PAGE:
A bitcoin "brainwallet" is a secret passphrase you carry in your brain.

The Bitcoin Brainwallet Private Key Base58 Encoder is the third of three functions needed to calculate a bitcoin PRIVATE key from your "brainwallet" passphrase.

This base58 encoder uses the obase parameter of the amazing bc utility to convert from ASCII-hex to base58. Tech note: bc inserts line continuation backslashes, but the "read s" command automatically strips them out.

I hope that one day base58 will, like base64, be added to the amazing openssl utility.

by David Winterbottom (codeinthehole.com)

]]>Same functionality without using bash functions.

by David Winterbottom (codeinthehole.com)

]]>The "proportional set size" is probably the closest representation of how much active memory a process is using in the Linux virtual memory stack. This number should also closely represent the %mem found in ps(1), htop(1), and other utilities.

by David Winterbottom (codeinthehole.com)

]]>POSIX compliant arithmetic evaluation.

= 10*2+3

by David Winterbottom (codeinthehole.com)

]]>Use the standard calculator bc to convert decimals to hex

by David Winterbottom (codeinthehole.com)

]]>Calculate pi from the infinite series 4/1 - 4/3 + 4/5 - 4/7 + ...

This expansion was formulated by Gottfried Leibniz: http://en.wikipedia.org/wiki/Leibniz_formula_for_pi

I helped rubenmoran create the sum of a sequence of numbers and he replied with a command for the sequence: 1 + 2 -3 + 4 ...

This set me thinking. Transcendental numbers!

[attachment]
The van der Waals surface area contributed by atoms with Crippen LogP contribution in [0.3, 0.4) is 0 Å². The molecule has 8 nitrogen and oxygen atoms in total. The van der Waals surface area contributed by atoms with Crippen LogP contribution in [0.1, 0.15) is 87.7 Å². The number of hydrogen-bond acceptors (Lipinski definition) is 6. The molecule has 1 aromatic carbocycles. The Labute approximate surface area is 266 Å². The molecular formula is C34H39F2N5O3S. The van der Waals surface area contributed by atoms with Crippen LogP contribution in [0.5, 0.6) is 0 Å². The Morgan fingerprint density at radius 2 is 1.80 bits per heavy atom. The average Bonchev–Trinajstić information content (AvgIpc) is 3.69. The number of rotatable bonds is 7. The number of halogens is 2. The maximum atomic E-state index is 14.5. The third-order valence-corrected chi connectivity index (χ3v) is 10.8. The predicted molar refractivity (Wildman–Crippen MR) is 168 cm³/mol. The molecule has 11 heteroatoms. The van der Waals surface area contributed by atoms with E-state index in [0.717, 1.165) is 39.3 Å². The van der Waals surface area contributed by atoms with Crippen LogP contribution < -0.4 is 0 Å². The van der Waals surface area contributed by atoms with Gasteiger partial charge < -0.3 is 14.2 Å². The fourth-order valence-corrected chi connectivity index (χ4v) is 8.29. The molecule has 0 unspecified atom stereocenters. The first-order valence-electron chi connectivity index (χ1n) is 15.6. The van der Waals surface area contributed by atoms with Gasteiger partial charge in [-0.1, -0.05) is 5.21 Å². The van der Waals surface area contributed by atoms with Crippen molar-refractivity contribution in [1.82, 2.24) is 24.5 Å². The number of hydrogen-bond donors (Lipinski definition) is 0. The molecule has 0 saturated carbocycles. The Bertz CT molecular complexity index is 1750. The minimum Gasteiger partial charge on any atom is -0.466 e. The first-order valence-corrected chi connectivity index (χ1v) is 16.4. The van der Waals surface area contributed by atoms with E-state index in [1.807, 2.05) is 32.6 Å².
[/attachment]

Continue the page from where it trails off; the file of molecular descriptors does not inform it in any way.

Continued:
seq provides the odd numbers 1, 3, 5

sed turns them into 4/1 4/3 4/5

paste inserts - and +

bc -l does the calculation

Note: 100 million iterations takes quite a while. 1 billion and I run out of memory.

by David Winterbottom (codeinthehole.com)

]]>by David Winterbottom (codeinthehole.com)

]]>If you want a sequence that can be plotted, do:

seq 8 | awk '{print "e(" $0 ")" }' | bc -l | awk '{print NR " " $0}'

Other bc functions include s (sine), c (cosine), l (log) and j (bessel). See the man page for details.

by David Winterbottom (codeinthehole.com)

]]>Exactly the same number of characters, exactly the same results, but with bc

by David Winterbottom (codeinthehole.com)

]]>To do hex to binary: echo 'ibase=16; obase=2; 16*16' | bc # prints: 111100100

To do 16*16 from decimal to hex: echo 'ibase=10; obase=16; 16*16' | bc # prints: 100

You get the idea... Alternatively, run bc in interactive mode (see man page)

by David Winterbottom (codeinthehole.com)

]]>by David Winterbottom (codeinthehole.com)

]]>by David Winterbottom (codeinthehole.com)

]]>using bc is for sissies. dc is much better :-D

Polish notation will rule the world...

by David Winterbottom (codeinthehole.com)

]]>-l auto-selects many more digits (but you can round/truncate in your head, right) plus it loads a few math functions like sin().

by David Winterbottom (codeinthehole.com)

]]>allows you to use floating point operations in shell scripts

by David Winterbottom (codeinthehole.com)

]]>When you've got a list of numbers each on its row, the ECHO command puts them on a simple line, separated by space. You can then substitute the spaces with an operator. Finally, pipe it to the BC program.

by David Winterbottom (codeinthehole.com)

]]>defines a handy function for quick calculations from cli.

once defined:

`? 10*2+3`

by David Winterbottom (codeinthehole.com)

]]>Easily convert numbers to their representations in different bases. Passing

"ibase=16; obase=8; F2A"

to bc will convert F2A (3882 in decimal) from Hex to Octal, and so on.

by David Winterbottom (codeinthehole.com)

]]>Useful for quick calculations at the command line. $math_expr is any arithmetic expression (see sample output):

4.5*16+3^2

s(3.1415926/2)

More options in the bc man page.

by David Winterbottom (codeinthehole.com)

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